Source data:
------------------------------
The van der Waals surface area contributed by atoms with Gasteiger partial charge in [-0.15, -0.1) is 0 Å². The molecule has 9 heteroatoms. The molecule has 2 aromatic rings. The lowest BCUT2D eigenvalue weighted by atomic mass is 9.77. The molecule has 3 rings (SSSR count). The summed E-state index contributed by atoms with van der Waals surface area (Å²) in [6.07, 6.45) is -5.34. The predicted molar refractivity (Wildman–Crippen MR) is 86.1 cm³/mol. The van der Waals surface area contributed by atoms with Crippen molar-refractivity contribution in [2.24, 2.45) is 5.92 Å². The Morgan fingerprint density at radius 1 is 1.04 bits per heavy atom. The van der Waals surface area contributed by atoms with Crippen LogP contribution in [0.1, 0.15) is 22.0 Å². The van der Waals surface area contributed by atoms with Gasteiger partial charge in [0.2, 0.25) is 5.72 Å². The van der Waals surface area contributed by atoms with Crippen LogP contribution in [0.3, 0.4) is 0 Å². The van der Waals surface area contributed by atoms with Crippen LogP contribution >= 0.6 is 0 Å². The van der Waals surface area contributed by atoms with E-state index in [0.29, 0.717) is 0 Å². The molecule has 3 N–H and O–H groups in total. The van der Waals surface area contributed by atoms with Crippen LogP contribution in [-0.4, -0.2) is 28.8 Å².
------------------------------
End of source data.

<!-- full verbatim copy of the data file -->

The van der Waals surface area contributed by atoms with Gasteiger partial charge in [-0.15, -0.1) is 0 Å². The molecule has 9 heteroatoms. The molecule has 2 aromatic rings. The lowest BCUT2D eigenvalue weighted by atomic mass is 9.77. The molecule has 3 rings (SSSR count). The summed E-state index contributed by atoms with van der Waals surface area (Å²) in [6.07, 6.45) is -5.34. The predicted molar refractivity (Wildman–Crippen MR) is 86.1 cm³/mol. The van der Waals surface area contributed by atoms with Crippen molar-refractivity contribution in [2.24, 2.45) is 5.92 Å². The Morgan fingerprint density at radius 1 is 1.04 bits per heavy atom. The van der Waals surface area contributed by atoms with Crippen LogP contribution in [0.1, 0.15) is 22.0 Å². The van der Waals surface area contributed by atoms with Gasteiger partial charge in [0.2, 0.25) is 5.72 Å². The van der Waals surface area contributed by atoms with Crippen LogP contribution in [0.3, 0.4) is 0 Å². The van der Waals surface area contributed by atoms with Crippen LogP contribution >= 0.6 is 0 Å². The van der Waals surface area contributed by atoms with E-state index in [0.29, 0.717) is 0 Å². The molecule has 3 N–H and O–H groups in total. The van der Waals surface area contributed by atoms with Crippen LogP contribution in [-0.4, -0.2) is 28.8 Å².